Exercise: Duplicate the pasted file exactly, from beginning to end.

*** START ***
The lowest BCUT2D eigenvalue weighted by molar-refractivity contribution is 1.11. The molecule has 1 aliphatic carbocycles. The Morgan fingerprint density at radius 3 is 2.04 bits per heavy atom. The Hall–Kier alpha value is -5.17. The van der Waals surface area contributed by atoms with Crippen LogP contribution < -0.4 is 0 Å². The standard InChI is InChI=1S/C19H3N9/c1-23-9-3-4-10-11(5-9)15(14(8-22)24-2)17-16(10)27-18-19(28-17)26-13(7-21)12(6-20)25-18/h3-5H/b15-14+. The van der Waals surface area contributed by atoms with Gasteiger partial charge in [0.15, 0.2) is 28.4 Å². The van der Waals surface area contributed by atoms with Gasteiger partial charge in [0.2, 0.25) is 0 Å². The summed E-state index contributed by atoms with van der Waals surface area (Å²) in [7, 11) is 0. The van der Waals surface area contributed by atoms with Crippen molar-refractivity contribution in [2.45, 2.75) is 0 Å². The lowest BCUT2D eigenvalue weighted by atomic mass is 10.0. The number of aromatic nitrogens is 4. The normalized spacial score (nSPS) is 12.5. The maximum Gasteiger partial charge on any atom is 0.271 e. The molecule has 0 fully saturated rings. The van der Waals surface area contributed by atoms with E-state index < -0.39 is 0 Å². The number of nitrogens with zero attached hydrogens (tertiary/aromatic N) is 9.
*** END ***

The lowest BCUT2D eigenvalue weighted by molar-refractivity contribution is 1.11. The molecule has 1 aliphatic carbocycles. The Morgan fingerprint density at radius 3 is 2.04 bits per heavy atom. The Hall–Kier alpha value is -5.17. The van der Waals surface area contributed by atoms with Crippen LogP contribution < -0.4 is 0 Å². The standard InChI is InChI=1S/C19H3N9/c1-23-9-3-4-10-11(5-9)15(14(8-22)24-2)17-16(10)27-18-19(28-17)26-13(7-21)12(6-20)25-18/h3-5H/b15-14+. The van der Waals surface area contributed by atoms with Gasteiger partial charge in [0.15, 0.2) is 28.4 Å². The van der Waals surface area contributed by atoms with Gasteiger partial charge in [0.2, 0.25) is 0 Å². The summed E-state index contributed by atoms with van der Waals surface area (Å²) in [7, 11) is 0. The van der Waals surface area contributed by atoms with Crippen molar-refractivity contribution in [2.45, 2.75) is 0 Å². The lowest BCUT2D eigenvalue weighted by atomic mass is 10.0. The number of aromatic nitrogens is 4. The normalized spacial score (nSPS) is 12.5. The maximum Gasteiger partial charge on any atom is 0.271 e. The molecule has 0 fully saturated rings. The van der Waals surface area contributed by atoms with E-state index < -0.39 is 0 Å². The number of nitrogens with zero attached hydrogens (tertiary/aromatic N) is 9.